What direct flights to the US would—and would not—do for Kenya

The Nairobi airport has come a long way since this.
The Nairobi airport has come a long way since this.
Image: Reuters/Stringer
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For Kenyans, one of the more exciting moments of US president Barack Obama’s visit last week was his brief, vague comment that direct flights between the US and Kenya might soon resume. American and Kenyan security officials had convened, he said, and “real progress has been made.”

For an airport to act as a “last point of departure” to the US it has to meet certain security standards. Jomo Kenyatta International Airport (JKIA) has twice failed audits by the International Civil Aviation Organization, one in 2013 and one last April; it’s up for another audit in October. The reasons it failed aren’t public, but the presence of the al-Shabaab militia in Kenya isn’t necessarily one of them: In the past, US regulators have cited a failure to properly separate departing from arriving passengers, buildings lying in the flight path, and a lack of fencing around the airport. Recent upgrades were supposed to have addressed these issues, so it’s unclear why the airport again fell short.

But JKIA only has to improve its safety score slightly—from 78.42 at the last audit to a minimum of 80—to be classified as a “Category 1” airport by US regulators and get approval for direct flights. It first became an international airport in 1975; until recently much of the infrastructure still dated back to then. One of the terminals burned down in August 2013. “It’s a matter of modernization,” said Mike Macharia, the chief executive officer of the Kenyan Association of Hotel Keepers, who tracks this issue closely. “Once you modernize, you don’t have the security problems.”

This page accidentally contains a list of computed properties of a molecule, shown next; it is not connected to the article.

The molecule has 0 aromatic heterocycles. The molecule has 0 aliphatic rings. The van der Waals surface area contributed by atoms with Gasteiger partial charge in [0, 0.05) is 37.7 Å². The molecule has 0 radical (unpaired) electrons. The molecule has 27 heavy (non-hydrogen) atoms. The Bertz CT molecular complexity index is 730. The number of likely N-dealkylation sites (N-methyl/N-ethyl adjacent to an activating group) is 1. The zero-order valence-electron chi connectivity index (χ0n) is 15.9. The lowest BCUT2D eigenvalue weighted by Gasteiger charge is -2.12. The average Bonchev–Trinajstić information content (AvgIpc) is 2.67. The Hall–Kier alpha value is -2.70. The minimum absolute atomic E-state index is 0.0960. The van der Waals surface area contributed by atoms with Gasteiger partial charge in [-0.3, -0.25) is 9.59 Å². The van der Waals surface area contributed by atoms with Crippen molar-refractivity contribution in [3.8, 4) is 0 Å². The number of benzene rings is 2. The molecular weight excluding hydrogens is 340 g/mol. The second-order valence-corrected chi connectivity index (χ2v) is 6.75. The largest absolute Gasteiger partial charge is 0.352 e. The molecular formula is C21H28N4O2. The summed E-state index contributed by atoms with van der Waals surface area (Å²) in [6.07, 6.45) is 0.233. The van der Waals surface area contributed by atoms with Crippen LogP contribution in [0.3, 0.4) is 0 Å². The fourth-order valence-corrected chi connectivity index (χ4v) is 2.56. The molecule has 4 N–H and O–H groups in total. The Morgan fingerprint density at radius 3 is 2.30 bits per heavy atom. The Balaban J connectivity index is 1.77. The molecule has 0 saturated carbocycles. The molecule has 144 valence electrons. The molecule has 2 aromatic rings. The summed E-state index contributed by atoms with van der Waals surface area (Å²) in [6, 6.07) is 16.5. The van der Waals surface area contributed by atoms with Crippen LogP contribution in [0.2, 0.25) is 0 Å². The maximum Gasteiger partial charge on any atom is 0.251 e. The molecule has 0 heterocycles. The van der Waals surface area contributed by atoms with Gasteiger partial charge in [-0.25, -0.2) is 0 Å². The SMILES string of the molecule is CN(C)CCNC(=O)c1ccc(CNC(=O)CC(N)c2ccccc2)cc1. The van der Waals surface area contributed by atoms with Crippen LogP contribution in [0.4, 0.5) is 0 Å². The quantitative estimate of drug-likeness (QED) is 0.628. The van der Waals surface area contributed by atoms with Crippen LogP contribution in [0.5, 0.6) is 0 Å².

The airport’s second-class status means travelers between Kenya and the US currently have to transit through places like London, Istanbul, Dubai, and Addis Ababa—an arduous, lengthy trip with multi-hour layovers. That’s not going to deter businessmen who have to make the trip—Nairobi became the economic hub of East Africa without the direct flights—but it is a major hurdle for optional travelers: tourists and the Kenyan diaspora in the US.

Direct flights would also be a boon to Kenya’s struggling national airline, Kenya Airways. It has lost business to airlines such as Ethiopian, which runs direct flights between Addis Ababa (only a two-hour flight from Nairobi) and Washington, DC. If direct US-Nairobi flights were restored, Kenya Airways would have a ready customer base in the 100,000-plus Kenyan community (pdf) in the US.

American airline Delta has also expressed interest. US authorities abruptly canceled its maiden flight from Atlanta to Nairobi in 2009 because of security concerns, and Delta has been pushing for the resumption ever since, as has FedEx.

Having direct flights would make doing business in Kenya easier, but wouldn’t be a game-changer, said Aly Khan Satchu, an investment analyst in Nairobi with a host of international clients. “US multinational companies preceded president Obama’s visit. They’re already here in a big way,” he said, ticking off some of the big names that have made Nairobi their East Africa base: General Electric, Dow Chemical, Google.

What it would change is tourism, Macharia said. His association is in the middle of a study on how much tourism numbers would be affected by the opening of direct flights, but he said that the numbers of Japanese, French, Korean, and German tourists dropped noticeably as each of those countries stopped their own direct flights.

Somewhere between 110,000 and 120,000 Americans came to Kenya in 2014, according to Macharia, despite the al-Shabaab attack on a Nairobi shopping mall the previous year. “That could easily double or triple with the direct flights,” he said.